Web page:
Cornerstone Arts Centre will be closed on Thursday 2nd June for the bank holiday.
We will be open on Friday 3rd between 6:30pm and 8:30pm for those attending the show on this evening.
Then we will resume normal opening hours on Saturday and closed on Sunday.
Posted on 30 Aug 2018
Castaways is an exciting new play from Oxfordshire company Mandala Theatre. It follows the story of three teenagers – born on the same day, in the same town but with very different backgrounds.
As part of their tour, Mandala Theatre are bringing Castaways to Cornerstone on Thursday 20th September.
Ahead of the show at Cornerstone, we caught up with Yasmin Sidhwa, Mandala's Artistic Director!
Q. You've worked with groups of young people to develop Castaways, using aspects of their experiences in the show. Tell us more.
Castaways is the second part of our trilogy which focuses on the theme of Place, Identity and Belonging. We ran 28 Outreach workshop sessions with 227 young people (213 from BAME/white lower socio economic diverse backgrounds) between March and July 2017, using drama techniques, discussion and creative writing and looking at ideas around what makes young people connect or dis-connect to the communities they grow up in.
We focused on 4 towns or cities: Luton; Woolwich, London; Oxford; and Stockton-on-Tees so that we could see if there were similarities or differences in what the young people were saying. The diversity of the groups was also interesting, in Luton we ran workshops with schools with 90% Muslim young people and also schools with a diverse mix of young people. In Woolwich, we worked with a school where the young people were 98% from Black, Asian and Ethnic Minority backgrounds, while in Stockton the young people were predominantly white. Their input on what they were proud of in their town or city, whether they ever felt like an outsider and what provoked them to feel like this and their views on friendship groups, extremism and vulnerability all fed ideas into both the draft and the final script. A Rehearsed Reading of the draft script was taken back to the same four cities in September and November 2017 and the young people fed back on what they thought worked, what they would change and how the script affected them as individuals. Their feedback again helped Atiha [Atiha Sen Gupta, the playwright] and I to shape the storyline and see what needed developing or changing.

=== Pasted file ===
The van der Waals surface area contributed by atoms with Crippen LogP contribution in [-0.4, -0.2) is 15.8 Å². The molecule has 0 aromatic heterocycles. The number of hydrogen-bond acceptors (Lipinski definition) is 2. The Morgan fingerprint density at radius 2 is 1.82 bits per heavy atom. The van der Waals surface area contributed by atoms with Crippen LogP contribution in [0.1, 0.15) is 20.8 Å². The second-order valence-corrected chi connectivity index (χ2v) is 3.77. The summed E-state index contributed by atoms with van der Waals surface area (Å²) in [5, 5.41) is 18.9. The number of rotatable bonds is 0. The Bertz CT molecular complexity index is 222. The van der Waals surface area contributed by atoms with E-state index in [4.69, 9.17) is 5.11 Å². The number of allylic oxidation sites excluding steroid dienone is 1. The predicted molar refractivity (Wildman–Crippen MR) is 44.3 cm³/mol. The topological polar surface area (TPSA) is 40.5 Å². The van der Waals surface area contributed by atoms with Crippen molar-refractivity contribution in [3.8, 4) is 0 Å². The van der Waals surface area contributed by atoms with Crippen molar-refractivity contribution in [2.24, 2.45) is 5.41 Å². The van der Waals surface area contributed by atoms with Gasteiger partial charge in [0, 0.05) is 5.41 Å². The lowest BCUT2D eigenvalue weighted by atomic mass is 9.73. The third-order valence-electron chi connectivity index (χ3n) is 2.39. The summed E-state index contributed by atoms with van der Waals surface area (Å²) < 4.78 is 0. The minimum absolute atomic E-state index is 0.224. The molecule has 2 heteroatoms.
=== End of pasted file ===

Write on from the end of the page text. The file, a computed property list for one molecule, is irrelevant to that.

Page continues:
Q. How has the creative process been in general?
The creative process has been really satisfying on the whole. To have had the opportunity to work with so many young people, often for day-long workshops or over a series of workshops, and to get their input not only in the initial stages but also further along when a draft script was in place, means we feel that the work is authentic, appeals to a young audience and reflects and challenges the current situation in England and also in Europe, and is therefore very relevant. Also, working with young professional actors from Black, Asian and white lower socio-economic backgrounds in both the Rehearsed Reading and the tour, has brought another layer to the production. They bring their own experiences and views on belonging and connection or disconnection to the final play.
Q. What do you hope young participants in the show will take away from the experience of creating it?
The young actors in the show feel that they are expressing something very relevant and topical, that touches them. The amount of work we have done on their interpretation of the characters they are portraying has enabled them to create characters that are very rounded, to the point where audiences believe they are sharing their own personal stories on stage.
Q. And what do you hope audiences will take away from watching it?
We want Castaways to reach both mainstream audiences and audiences whose experience are contained within the play. We especially want audiences to feel that they are watching something that is relevant to them and their lives, and which provokes them to discuss the ideas with each other and with others who may have very different views to them. We want the audience to be moved by what happens to the characters in the play and to feel motivated to do or see things differently. We especially want the play to reach young people who may not go to the theatre normally and affect them by the power of live theatre and the stories on stage.
To find out more about the performance at Cornerstone and to book tickets, CLICK HERE.